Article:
When the world gets closer.

We help you see farther.

Sign up to our expressly international daily newsletter.

Recent acid attacks on women in the central Iranian city of Isfahan have apparently begun to upset Iranian authorities, but as much for the media coverage they are prompting as for the real-life effects.

Political leaders have accused both the culprits and those spreading "rumors" of the attacks of being foreign agents.

Acid attacks have been an occasional problem in the past. But several incidents that have emerged over the past few weeks in Isfahan have caused a stir. Immediate suspicions were directed at religious zealots, believed to have carried out the attacks against women who were allegedly badly veiled or driving cars.

The failure to arrest anyone usually feeds public suspicions that such zealots enjoy some level of protection from government authorities. There were nevertheless warnings in the media not to echo "hostile" reports or "point the finger" at a particular group, the BBC-Farsi reported on Oct. 28, citing Iranian media.

[rebelmouse-image 27088298 alt="""" original_size="800x561" expand=1]

A view of central Isfahan. Photo: Arad Mojtahedi

Isfahan's provincial governor was quoted as saying that no attacks were reported in the provincial capital after Oct. 15, so "all the news being reported in this respect is absolutely inaccurate," before warning the public not to gather in protest.

An Iranian judiciary spokesman Gholamhossein Mohseni-Ejei told the press in Isfahan on Tuesday that the assailants would receive "maximum penalties," but stressed that authorities "will respond to social networks threatening morals and security, like Viber and Whatsapp, which disrupt people's peace of mind with rumors."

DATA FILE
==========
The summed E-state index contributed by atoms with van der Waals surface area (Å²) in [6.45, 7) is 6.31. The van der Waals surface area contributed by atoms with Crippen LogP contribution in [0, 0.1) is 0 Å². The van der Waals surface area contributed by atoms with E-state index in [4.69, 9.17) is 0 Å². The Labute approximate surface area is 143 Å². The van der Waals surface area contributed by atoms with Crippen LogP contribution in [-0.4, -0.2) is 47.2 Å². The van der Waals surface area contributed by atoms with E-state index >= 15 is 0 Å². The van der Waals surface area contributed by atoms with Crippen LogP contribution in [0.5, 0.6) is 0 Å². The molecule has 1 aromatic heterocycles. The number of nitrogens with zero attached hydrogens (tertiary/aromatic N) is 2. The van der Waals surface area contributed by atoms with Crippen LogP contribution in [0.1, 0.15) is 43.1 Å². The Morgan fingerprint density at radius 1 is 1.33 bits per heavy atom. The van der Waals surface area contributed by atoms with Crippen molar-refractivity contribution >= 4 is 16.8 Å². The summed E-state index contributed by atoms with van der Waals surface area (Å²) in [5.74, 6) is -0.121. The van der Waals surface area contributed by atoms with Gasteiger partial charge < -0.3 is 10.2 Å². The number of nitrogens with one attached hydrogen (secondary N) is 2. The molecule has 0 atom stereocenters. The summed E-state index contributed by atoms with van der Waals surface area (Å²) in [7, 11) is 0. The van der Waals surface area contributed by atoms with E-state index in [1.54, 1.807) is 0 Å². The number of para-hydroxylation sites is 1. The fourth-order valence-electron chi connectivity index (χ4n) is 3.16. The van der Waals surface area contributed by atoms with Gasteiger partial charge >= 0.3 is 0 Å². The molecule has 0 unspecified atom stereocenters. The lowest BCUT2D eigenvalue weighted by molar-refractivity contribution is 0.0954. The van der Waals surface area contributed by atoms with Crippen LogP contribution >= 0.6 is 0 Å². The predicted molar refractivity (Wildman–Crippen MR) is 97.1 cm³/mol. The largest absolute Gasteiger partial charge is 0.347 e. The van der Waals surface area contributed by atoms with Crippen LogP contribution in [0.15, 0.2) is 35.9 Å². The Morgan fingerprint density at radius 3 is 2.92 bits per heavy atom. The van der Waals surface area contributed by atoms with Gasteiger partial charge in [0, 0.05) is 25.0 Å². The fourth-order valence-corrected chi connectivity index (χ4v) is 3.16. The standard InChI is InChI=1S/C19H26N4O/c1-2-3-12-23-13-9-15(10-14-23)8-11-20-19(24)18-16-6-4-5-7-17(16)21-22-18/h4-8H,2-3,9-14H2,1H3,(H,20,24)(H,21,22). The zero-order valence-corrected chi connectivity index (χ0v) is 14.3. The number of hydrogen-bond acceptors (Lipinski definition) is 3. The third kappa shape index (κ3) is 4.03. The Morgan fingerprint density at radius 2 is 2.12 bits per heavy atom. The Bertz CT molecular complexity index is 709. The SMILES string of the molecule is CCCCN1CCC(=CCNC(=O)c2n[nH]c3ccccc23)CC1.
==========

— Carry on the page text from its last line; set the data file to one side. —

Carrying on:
He blamed "provocations" for having impeded investigations and prevented the identification of culprits so far, the conservative dailyKayhan reported.

— Ahmad Shayegan

You've reached your monthly limit of free articles.
To read the full article, please subscribe.
Get unlimited access. Support Worldcrunch's unique mission:
  • Exclusive coverage from the world's top sources, in English for the first time.
  • Insights from the widest range of perspectives, languages and countries
  • $2.90/month or $19.90/year. No hidden charges. Cancel anytime.
Already a subscriber? Log in

When the world gets closer, we help you see farther

Sign up to our expressly international daily newsletter!
Society

Colombia Celebrates Its Beloved Drug For The Ages, Coffee

This essential morning drink for millions worldwide was once considered an addictive menace, earning itself a ban on pain of death in the Islamic world.

Colombia's star product: coffee beans.

Julián López de Mesa Samudio

-Essay-

BOGOTÁ — October 1st is International Coffee Day. Recently it seems as if every day of the calendar year commemorates something — but for Colombia, coffee is indeed special.

For almost a century now we have largely tied our national destiny, culture and image abroad to this drink. Indeed it isn't just Colombia's star product, it became through the course of the 20th century the world's favorite beverage — and the most commonly used drug to boost work output.

Precisely for its stimulating qualities — and for being a mild drug — coffee was not always celebrated, and its history is peppered with the kinds of bans, restrictions and penalties imposed on the 'evil' drugs of today.

Keep reading...Show less

When the world gets closer, we help you see farther

Sign up to our expressly international daily newsletter!
You've reached your monthly limit of free articles.
To read the full article, please subscribe.
Get unlimited access. Support Worldcrunch's unique mission:
  • Exclusive coverage from the world's top sources, in English for the first time.
  • Insights from the widest range of perspectives, languages and countries
  • $2.90/month or $19.90/year. No hidden charges. Cancel anytime.
Already a subscriber? Log in
THE LATEST
FOCUS
TRENDING TOPICS

Central to the tragic absurdity of this war is the question of language. Vladimir Putin has repeated that protecting ethnic Russians and the Russian-speaking populations of Ukraine was a driving motivation for his invasion.

Yet one month on, a quick look at the map shows that many of the worst-hit cities are those where Russian is the predominant language: Kharkiv, Odesa, Kherson.

Watch VideoShow less
MOST READ